Colored aqueous inks have now been found which are eminently suitable for use in the ink jet process. These inks are yellow, magenta and cyan colored and thus fit together for making a color reproduction in true colors by the ink jet process. The dyes contained in such inks for providing to them the desired color properties are selected from the following:
a. yellow dyes having the formula in which l to 4 carbon atoms, an alkylene group containing 2 to 4 carbon atoms or a group of the formula -(CH ),,-O(CH2),,- in which p is an integer of from 1 to 4 R represents a hydrogen atom, an alkyl group containing l to 4 carbon atoms such as methyl, or an alkoxy group containing 1 to 4 carbon atoms such as methoxy, and
n l or 2.
b. magenta dyes having the formula in which X represents an alkyl group with l 4 carbon atoms,
e.g. methyl or ethyl, or an alkylamino group containing l 4 carbon atoms, e.g. methylamino or ethylamino,
R represents hydrogen or an alkyl group containing 1 4 carbon atoms,
R represents hydrogen or an alkyl group containing 1 4 carbon atoms, which may be substituted, e.g. a hydroxyalkyl, cyanoalkyl, carboxyalkyl or sulfoalkyl group,
R represents hydrogen or an alkyl or alkoxy group containing 1 4 carbon atoms, for example methyl or methoxy, n l or 2 and m 0 or 1.
c. cyan dyes copper phthalocyanines having on an average 1 to 4, preferably 2 to 3 sulfo groups per molecule of copper phthalocyanine. The content of sulfo groups is given as an average since in most cases the sulfo groups are introduced into the phthalocyanine and there is obtained a mixture of phthalocyanines having more or less sulfo groups. In the following there are given some examples of useful yellow, magenta and cyan dyes that are contained in the inks of the invention.
H3 co OH 50 N121 NH-Cl-b-COOH @mumo-un-Qum.
nu-co-m-c ri SO Na SO Na SO Nu u-Qwn-co-un-c u NH-CO-NH-CH l4. cyan: Sirius Light turquoise blue GL (Cl. 74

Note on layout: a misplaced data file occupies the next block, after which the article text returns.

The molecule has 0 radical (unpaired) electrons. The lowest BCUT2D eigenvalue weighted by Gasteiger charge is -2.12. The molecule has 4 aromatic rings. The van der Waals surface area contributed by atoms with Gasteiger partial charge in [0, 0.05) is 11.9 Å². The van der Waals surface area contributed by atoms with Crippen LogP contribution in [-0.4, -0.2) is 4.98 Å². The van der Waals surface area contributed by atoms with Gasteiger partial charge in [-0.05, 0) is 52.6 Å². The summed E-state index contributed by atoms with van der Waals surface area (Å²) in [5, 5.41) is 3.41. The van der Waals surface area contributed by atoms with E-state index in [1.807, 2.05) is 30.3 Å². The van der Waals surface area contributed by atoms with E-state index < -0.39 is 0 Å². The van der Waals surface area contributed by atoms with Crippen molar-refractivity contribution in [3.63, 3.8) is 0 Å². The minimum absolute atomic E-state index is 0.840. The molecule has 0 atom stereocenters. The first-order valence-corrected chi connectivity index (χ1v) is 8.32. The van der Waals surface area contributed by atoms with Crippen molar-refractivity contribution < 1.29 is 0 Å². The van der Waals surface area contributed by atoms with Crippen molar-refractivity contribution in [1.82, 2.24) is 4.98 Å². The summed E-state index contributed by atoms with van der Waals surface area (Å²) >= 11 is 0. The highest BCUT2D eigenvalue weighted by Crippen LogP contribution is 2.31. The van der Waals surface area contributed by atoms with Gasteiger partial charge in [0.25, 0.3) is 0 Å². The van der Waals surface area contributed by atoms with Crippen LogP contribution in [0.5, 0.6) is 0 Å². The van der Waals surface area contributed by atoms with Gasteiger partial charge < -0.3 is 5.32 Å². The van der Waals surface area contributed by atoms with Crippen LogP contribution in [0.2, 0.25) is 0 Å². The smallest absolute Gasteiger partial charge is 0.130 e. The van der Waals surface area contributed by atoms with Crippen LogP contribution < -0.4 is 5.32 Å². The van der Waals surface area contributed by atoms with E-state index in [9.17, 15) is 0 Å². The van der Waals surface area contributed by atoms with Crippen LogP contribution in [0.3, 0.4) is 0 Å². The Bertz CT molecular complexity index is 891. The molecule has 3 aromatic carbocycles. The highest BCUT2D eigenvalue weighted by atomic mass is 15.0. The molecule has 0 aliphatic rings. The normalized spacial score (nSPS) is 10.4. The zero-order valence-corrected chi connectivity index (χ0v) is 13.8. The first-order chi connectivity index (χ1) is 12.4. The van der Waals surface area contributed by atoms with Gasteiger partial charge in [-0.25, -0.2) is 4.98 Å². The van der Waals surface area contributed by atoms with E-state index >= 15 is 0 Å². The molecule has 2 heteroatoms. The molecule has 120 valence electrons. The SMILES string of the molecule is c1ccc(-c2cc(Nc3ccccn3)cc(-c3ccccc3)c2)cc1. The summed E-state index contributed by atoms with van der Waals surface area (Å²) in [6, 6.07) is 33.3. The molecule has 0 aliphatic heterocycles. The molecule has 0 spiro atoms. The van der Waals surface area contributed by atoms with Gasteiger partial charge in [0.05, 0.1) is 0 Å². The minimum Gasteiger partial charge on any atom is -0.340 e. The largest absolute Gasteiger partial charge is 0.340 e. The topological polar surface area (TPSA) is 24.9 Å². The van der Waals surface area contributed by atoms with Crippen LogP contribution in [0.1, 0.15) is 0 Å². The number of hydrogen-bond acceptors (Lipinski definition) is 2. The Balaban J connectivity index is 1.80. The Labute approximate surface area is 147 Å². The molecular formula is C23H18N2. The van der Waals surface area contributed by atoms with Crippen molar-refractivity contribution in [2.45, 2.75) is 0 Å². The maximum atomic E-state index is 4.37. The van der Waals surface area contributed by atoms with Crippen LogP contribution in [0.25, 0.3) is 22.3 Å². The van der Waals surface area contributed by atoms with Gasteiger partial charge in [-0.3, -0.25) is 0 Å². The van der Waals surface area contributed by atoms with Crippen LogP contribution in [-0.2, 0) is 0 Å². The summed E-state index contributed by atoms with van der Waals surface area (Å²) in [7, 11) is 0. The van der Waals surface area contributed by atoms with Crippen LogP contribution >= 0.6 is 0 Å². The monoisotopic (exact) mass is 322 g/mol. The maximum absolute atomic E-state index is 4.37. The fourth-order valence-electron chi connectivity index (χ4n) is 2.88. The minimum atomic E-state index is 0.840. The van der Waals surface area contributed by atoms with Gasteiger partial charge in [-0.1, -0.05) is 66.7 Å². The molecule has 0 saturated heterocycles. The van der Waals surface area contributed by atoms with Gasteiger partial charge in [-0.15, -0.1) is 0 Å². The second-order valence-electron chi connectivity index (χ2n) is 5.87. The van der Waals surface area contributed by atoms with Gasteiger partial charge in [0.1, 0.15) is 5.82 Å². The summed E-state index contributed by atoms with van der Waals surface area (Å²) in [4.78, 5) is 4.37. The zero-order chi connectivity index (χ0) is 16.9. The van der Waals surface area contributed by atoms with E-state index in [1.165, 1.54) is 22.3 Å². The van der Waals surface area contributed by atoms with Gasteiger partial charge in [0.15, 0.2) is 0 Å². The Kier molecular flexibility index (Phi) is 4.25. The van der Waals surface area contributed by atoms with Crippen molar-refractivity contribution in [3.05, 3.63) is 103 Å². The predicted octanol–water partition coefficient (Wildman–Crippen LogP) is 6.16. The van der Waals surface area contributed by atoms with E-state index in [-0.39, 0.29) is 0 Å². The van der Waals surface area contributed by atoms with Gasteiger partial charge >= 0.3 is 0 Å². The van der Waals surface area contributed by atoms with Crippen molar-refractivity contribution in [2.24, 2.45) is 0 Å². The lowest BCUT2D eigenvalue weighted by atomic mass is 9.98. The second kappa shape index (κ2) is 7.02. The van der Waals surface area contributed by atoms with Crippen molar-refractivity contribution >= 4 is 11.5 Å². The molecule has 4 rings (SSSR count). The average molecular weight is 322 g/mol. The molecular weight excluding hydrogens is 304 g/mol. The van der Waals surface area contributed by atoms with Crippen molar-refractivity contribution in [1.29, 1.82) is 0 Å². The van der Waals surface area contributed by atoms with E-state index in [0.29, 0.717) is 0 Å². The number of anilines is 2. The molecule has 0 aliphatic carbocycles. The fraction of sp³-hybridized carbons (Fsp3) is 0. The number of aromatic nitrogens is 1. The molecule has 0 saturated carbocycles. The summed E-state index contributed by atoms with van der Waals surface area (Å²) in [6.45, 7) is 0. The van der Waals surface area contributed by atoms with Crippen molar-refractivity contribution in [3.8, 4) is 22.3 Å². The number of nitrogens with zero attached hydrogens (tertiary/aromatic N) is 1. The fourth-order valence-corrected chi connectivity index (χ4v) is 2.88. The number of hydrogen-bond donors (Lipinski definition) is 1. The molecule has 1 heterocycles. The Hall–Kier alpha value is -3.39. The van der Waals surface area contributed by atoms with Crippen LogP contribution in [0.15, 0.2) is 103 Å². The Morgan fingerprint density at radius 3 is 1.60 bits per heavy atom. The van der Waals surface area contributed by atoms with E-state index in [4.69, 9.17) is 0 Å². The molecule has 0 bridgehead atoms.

The yellow and magenta dyes are new and are prepared by methods known in the chemistry of azo dyes. For producing the yellow dyes it is convenient to start with diazotized aminonaphthalene-dior -tri-sulfonic acids which ar coupled with l-aminobenzene-3- dicarboxylic acid amides and then reacted either with phosgene to produce a symmetrical urea or with an aliphatic isocyanate to form an asymmetric urea.
Similarly the magenta dyes may be prepared from diazotized p-nitroanilinosulfonic acids which are coupled with 2-amino-8-hydroxynaphthalene sulfonic acids, then reduced in the usual manner and finally reacted with isocyanates to form asymmetric ureas or with phosgene to form symmetric ureas. For information on the individual reactions, reference may be made, for example, to Houben-Weyl, Methoden der Organischen Chemie, Volum X/3, Fourth Edition 1965.
The preparation of dyes 1,2,7 and 8 is described in detail below.
EXAMPLE 1 (DYE l 31.] Parts by weight of 2-aminon'aphthalene-4,8- disulfonic acid are diazotized in the usual manner and then combined with a solution of 22.4 parts by weight of l-amino-3-(a-carboxymethoxy-acetamino)-benzene in a mixture of l4.parts by volume of concentrated hydrochloric acid and 300 parts by volume of water. 100 Parts by volume of a 20% aqueous sodium acetate solution are then added dropwise. A yellow dye is produced. After termination of the coupling reaction, the amino monoazo dye is heated to C, precipitated with 140 parts by weight of rock salt and suction filtered. The dye is then dissolved in 600 parts by volume of water. Phosgene is then introduced at pH 8.5 to 9.0 for 3 hours. The reaction solution is heated to 70C and approximately parts by weight of rock salt are added. The dye precipitates and is isolated. When dry it is a yellow powder.